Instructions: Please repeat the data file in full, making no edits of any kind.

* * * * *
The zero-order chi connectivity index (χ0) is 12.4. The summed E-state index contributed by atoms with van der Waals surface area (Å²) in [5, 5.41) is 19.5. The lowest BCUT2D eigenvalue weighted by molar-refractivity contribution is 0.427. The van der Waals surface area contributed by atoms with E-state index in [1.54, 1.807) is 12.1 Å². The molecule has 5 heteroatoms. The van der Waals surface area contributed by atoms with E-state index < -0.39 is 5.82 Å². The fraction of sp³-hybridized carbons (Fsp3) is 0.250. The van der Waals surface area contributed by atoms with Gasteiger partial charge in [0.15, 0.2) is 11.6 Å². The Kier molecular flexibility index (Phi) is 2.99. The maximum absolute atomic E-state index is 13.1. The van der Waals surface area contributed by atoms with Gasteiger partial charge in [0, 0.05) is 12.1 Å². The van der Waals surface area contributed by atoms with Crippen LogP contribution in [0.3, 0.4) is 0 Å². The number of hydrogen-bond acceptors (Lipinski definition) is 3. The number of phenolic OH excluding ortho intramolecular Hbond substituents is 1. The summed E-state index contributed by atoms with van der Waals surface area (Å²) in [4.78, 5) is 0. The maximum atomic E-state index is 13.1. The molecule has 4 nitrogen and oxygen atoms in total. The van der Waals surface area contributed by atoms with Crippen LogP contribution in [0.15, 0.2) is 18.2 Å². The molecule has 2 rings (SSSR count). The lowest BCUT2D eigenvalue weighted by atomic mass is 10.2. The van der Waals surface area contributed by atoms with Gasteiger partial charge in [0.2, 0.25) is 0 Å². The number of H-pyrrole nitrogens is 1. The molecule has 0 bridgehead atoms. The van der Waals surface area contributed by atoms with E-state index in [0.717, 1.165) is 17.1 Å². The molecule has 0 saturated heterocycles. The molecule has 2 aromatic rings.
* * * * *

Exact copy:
The zero-order chi connectivity index (χ0) is 12.4. The summed E-state index contributed by atoms with van der Waals surface area (Å²) in [5, 5.41) is 19.5. The lowest BCUT2D eigenvalue weighted by molar-refractivity contribution is 0.427. The van der Waals surface area contributed by atoms with E-state index in [1.54, 1.807) is 12.1 Å². The molecule has 5 heteroatoms. The van der Waals surface area contributed by atoms with E-state index < -0.39 is 5.82 Å². The fraction of sp³-hybridized carbons (Fsp3) is 0.250. The van der Waals surface area contributed by atoms with Gasteiger partial charge in [0.15, 0.2) is 11.6 Å². The Kier molecular flexibility index (Phi) is 2.99. The maximum absolute atomic E-state index is 13.1. The van der Waals surface area contributed by atoms with Gasteiger partial charge in [0, 0.05) is 12.1 Å². The van der Waals surface area contributed by atoms with Crippen LogP contribution in [0.3, 0.4) is 0 Å². The number of hydrogen-bond acceptors (Lipinski definition) is 3. The number of phenolic OH excluding ortho intramolecular Hbond substituents is 1. The summed E-state index contributed by atoms with van der Waals surface area (Å²) in [4.78, 5) is 0. The maximum atomic E-state index is 13.1. The molecule has 4 nitrogen and oxygen atoms in total. The van der Waals surface area contributed by atoms with Crippen LogP contribution in [0.15, 0.2) is 18.2 Å². The molecule has 2 rings (SSSR count). The lowest BCUT2D eigenvalue weighted by atomic mass is 10.2. The van der Waals surface area contributed by atoms with Gasteiger partial charge in [0.2, 0.25) is 0 Å². The number of H-pyrrole nitrogens is 1. The molecule has 0 bridgehead atoms. The van der Waals surface area contributed by atoms with E-state index in [0.717, 1.165) is 17.1 Å². The molecule has 0 saturated heterocycles. The molecule has 2 aromatic rings.